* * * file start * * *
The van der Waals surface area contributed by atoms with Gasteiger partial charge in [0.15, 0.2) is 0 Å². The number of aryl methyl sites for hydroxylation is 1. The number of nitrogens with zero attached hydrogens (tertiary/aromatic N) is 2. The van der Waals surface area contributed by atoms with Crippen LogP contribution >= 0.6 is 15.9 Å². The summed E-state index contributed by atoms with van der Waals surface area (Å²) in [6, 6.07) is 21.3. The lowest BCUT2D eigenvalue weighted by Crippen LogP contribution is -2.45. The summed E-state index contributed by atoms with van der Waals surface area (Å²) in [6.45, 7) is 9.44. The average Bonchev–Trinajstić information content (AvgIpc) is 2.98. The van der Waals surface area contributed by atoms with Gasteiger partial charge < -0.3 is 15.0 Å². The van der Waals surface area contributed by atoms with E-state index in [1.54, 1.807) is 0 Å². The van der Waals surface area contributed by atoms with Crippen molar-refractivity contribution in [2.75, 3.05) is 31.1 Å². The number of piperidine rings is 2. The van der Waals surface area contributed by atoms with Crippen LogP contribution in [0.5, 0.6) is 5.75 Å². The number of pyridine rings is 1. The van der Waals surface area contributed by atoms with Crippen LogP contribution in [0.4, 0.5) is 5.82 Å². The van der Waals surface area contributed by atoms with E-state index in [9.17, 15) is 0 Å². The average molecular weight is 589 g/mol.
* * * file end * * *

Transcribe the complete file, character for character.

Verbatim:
The van der Waals surface area contributed by atoms with Gasteiger partial charge in [0.15, 0.2) is 0 Å². The number of aryl methyl sites for hydroxylation is 1. The number of nitrogens with zero attached hydrogens (tertiary/aromatic N) is 2. The van der Waals surface area contributed by atoms with Crippen LogP contribution >= 0.6 is 15.9 Å². The summed E-state index contributed by atoms with van der Waals surface area (Å²) in [6, 6.07) is 21.3. The lowest BCUT2D eigenvalue weighted by Crippen LogP contribution is -2.45. The summed E-state index contributed by atoms with van der Waals surface area (Å²) in [6.45, 7) is 9.44. The average Bonchev–Trinajstić information content (AvgIpc) is 2.98. The van der Waals surface area contributed by atoms with Gasteiger partial charge < -0.3 is 15.0 Å². The van der Waals surface area contributed by atoms with E-state index in [1.54, 1.807) is 0 Å². The van der Waals surface area contributed by atoms with Crippen molar-refractivity contribution in [2.75, 3.05) is 31.1 Å². The number of piperidine rings is 2. The van der Waals surface area contributed by atoms with Crippen LogP contribution in [0.5, 0.6) is 5.75 Å². The number of pyridine rings is 1. The van der Waals surface area contributed by atoms with Crippen LogP contribution in [0.4, 0.5) is 5.82 Å². The van der Waals surface area contributed by atoms with E-state index in [9.17, 15) is 0 Å². The average molecular weight is 589 g/mol.